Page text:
This category of prophecy is not the same as the work of the prophets associated with the apostles as part of the foundation of the church (Ephesians 2:29). Agabus is such an example (Acts 11:28; 21:10,11). Though the gift of prophecy was not as eminent as the prophesying of the prophets, it endowed its receivers with the power to foretell future events. The purpose of this gift was to encourage believers and to convince unbelievers of the Christian faith. Such prophesying was foretold by Peter on the day of Pentecost (Acts 2:17,18). Stephen the evangelist had four daughters who possessed this gift (Act 21:9). At Corinth, those who possessed this gift were admonished to be orderly when speaking in their assemblies (I Corinthians 14:29-33).
Discerning of Spirits
This was the gift by which one could discern false claims of miracles and expose those who used such "miracles" to promote false doctrines. With this gift one could determine whether a doctrine was genuine or counterfeit. The apostle John addressed the issue of exposing such false prophets (I John 4:1). This reminds us of Old Testament passages showing how to deal with corrupt prophets (Deuteronomy 18:22; Jeremiah 23:16).
The gift of tongues was foretold in the Old Testament (Isaiah 18:11; I Corinthians 14:21). The word "tongues" simply means languages. Those with this gift could fluently speak in languages in which they had not been educated. Such an ability would, of course, astound those who knew they could not do so. This was evident on the day of Pentecost when the apostles spoke in the languages of more than a dozen nations (Acts 2:4-8). Apparently, at times, in their assemblies, one with this gift would begin speaking in a foreign language. When this occurred it was needful for one with the gift of interpretation to interpret those words. But if no one was present with the gift of interpretation, it would be confusing, and especially so if non-believers were present.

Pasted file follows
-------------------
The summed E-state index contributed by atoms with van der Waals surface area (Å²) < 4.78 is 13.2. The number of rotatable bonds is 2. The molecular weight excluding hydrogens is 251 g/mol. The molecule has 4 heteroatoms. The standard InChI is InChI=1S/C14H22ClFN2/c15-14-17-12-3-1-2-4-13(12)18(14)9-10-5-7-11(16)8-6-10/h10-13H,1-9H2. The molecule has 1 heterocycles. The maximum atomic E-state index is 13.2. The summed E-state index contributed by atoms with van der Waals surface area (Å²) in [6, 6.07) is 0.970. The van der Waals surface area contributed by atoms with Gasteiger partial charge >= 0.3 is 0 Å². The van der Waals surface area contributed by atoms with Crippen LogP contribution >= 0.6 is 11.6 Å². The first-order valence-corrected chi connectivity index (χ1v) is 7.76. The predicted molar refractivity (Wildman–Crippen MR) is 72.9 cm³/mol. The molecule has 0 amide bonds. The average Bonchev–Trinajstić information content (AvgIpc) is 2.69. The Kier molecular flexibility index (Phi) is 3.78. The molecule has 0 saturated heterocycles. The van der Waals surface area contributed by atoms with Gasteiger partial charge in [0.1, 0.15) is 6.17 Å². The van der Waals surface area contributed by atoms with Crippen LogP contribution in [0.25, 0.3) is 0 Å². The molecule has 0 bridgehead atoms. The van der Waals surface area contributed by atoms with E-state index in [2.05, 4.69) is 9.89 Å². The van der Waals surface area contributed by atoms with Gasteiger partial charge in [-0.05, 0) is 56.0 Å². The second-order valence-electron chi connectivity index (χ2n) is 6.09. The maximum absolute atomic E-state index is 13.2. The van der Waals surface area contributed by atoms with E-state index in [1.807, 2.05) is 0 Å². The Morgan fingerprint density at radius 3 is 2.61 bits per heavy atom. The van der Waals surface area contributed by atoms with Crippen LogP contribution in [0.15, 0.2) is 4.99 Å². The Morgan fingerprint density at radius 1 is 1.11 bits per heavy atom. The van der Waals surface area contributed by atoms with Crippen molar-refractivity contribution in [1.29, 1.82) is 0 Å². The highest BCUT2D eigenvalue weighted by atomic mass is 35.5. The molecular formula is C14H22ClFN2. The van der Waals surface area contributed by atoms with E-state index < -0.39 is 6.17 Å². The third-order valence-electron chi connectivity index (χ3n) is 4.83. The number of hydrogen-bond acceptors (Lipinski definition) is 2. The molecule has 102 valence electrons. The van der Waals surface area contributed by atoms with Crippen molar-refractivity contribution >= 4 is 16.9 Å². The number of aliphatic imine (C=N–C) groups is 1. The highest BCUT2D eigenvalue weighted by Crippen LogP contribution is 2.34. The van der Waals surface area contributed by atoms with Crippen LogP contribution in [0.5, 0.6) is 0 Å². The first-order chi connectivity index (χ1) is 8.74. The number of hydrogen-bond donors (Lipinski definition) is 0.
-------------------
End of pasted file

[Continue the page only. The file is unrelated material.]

In view of this, Paul cautioned the Corinthians about proper use of speaking in tongues. He explained to them that tongue speaking was not for their own benefit, but was primarily for helping to convert the unbeliever. Rather, it was prophesying (preaching) which was most beneficial in their assemblies (I Corinthians 14:22,23). Paul also reminded them that those who spoke in tongues should do so in an orderly manner. He stressed that if there was no one present to interpret these words that they should remain silent (I Corinthians 14:27,28).
Interpretation of Tongues
There were probably many instances when, in the assemblies, one with the gift of "tongues" would speak in a language some could not understand. This made it necessary for one who had the gift of interpreting tongues to immediately interpret what was spoken. This would remove unnecessary confusion. This gift of interpreting was also a valuable tool in helping spread the gospel to different nations.
As mentioned, the apostles possessed all these gifts. Paul, for example, said he had the gift of speaking in tongues, the gift of prophecy, the gift of knowledge, and the gift of faith (I Corinthians 13:1,2). No doubt, having received the baptism of the Holy Spirit, the power the apostles possessed far exceeded that of others (Acts 1:5; 2:4).